SAN JOSE — Every team has a black hole like this one, a rink where their road points go to die. A building where the home team is so confident, it’s not a matter of if, but simply a matter of how they’ll beat you tonight.
"I never played a game where I liked losing," spat Darnell Nurse, when we asked him about a 1-7-1 record in the past nine games versus the San Jose Sharks. "It doesn’t matter who, or how many times you lose to them. I’ve never met a guy in this league who likes losing."
In a season where the Pacific Division has been turned on its head, the 14-6-3 Edmonton Oilers pulled 10 points ahead of the Sharks with a 5-2 romp here on Tuesday night, seven days after the Sharks had pasted them by a 6-3 count.
Five players scored for the Oilers, from three separate lines, with the power play adding a goal and the penalty kill flawless. There is confidence growing here, along with some support scoring — like another goal from Jujhar Khaira, who last scored in consecutive games on Dec. 23 and 27, 2017.
"We have a lot to prove this year, especially after the last couple of seasons. We want to be a playoff team. A contender," said Khaira. "Beating these guys is one of those steps."
It’s one thing to talk about revenge, as the Oilers had for the past couple of days. It’s quite another to exact that revenge against a San Jose club that had won six straight, and Edmonton did just that, with a dominant win.
"After last week’s game, we had a mission coming into today," Khaira said. "Top to bottom, everybody played well. We gave an honest effort out there, and it paid off."
Connor McDavid had a goal and two assists, and has 16 points in his past five games. Bo Horvat, Matt Duchene and Sebastien Aho each have 16 points in their entire 2019-20 seasons thus far.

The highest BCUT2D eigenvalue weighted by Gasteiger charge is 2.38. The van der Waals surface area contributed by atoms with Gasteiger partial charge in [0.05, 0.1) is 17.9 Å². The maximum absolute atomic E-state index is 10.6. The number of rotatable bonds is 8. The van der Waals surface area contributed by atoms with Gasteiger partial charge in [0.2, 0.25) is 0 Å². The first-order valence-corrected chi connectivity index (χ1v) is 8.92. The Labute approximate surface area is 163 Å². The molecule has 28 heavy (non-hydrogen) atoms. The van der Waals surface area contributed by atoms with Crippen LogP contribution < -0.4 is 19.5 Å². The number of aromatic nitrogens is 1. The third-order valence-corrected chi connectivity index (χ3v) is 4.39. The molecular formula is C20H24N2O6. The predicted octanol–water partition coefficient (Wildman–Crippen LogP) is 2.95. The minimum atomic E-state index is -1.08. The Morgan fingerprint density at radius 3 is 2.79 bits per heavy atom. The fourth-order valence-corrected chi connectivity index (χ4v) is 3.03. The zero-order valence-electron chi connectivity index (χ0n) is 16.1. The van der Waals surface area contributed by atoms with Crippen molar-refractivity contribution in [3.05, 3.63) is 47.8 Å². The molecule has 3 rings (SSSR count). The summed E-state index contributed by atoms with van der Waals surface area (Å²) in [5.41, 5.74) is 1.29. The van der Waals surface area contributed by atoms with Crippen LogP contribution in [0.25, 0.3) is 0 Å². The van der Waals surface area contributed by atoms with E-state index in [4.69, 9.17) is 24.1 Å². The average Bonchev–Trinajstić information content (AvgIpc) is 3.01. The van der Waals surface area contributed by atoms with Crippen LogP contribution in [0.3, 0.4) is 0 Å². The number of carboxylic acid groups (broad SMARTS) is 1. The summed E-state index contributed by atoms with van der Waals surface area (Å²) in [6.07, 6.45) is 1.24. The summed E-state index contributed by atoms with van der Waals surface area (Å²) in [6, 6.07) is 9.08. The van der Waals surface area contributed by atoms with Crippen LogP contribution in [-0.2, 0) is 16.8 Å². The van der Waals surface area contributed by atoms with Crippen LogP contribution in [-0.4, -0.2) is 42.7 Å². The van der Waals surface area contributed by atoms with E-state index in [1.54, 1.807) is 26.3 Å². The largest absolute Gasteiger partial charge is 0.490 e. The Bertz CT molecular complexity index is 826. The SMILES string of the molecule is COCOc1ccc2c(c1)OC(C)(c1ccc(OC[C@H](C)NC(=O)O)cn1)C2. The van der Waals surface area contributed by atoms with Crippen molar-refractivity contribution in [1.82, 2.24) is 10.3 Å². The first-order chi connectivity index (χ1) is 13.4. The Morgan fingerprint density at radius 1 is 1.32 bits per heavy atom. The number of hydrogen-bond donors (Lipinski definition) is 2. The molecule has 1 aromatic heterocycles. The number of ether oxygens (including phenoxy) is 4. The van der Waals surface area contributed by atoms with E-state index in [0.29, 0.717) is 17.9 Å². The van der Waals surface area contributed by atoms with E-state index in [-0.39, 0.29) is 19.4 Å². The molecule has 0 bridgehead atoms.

He and Leon Draisaitl sit atop the NHL scoring race with 43 and 44 points respectively, as Draisaitl extended his points streak to 13 games, tied for the longest in the NHL this season. Oscar Klefbom and Darnell Nurse each had a pair of assists, and with Matt Benning leaving late in the opening period after taking a stick to the head, Klefbom would play 31:38 of this 60-miute game.
Klefbom now leads all NHL players, averaging 25:55 in ice time per game.
"My body feels good," he said. "Happy and proud the way we responded and how we played in the first period. This is not an easy game to come and play … especially the way they’ve been playing."
The Oilers hadn’t won in regulation in this building since April of 2017, a game so far in the distant past that Milan Lucic had a hat trick. He’s scored 16 goals in the 182 games he’s played since, while James Neal — dealt to Edmonton in a one-for-one swap for Lucic — scored his 13th in game No. 23 of the season.
Neal is limping around on a suspected broken toe, but his hands are still lethal in tight. His power-play goal, Neal’s ninth on the season, was vintage James Neal, roofed from the top of the crease.
Meanwhile, Mikko Koskinen ran his record to 8-1-2, with a 2.39 goals against average and a .923 saves percentage. How good was the Three Metres on Tuesday?
He stopped 17 shots in the first period, beaten only on a total fluke — a shot he blockered into Kevin Labanc’s chest, which pinballed off of Koskinen’s No. 19 and into the net. Koskinen would allow two goals on 35 shots, as he continues a season that looks very similar to one you might pay a goalie $4.5 million for.
He is light years better than the big Finn we watched last season. It’s not even close.
"There is no need to compare anymore, what it was a year ago and what it is now," he said. "I’m trying to move on, trying to stay at this level."
Funny, so is his team.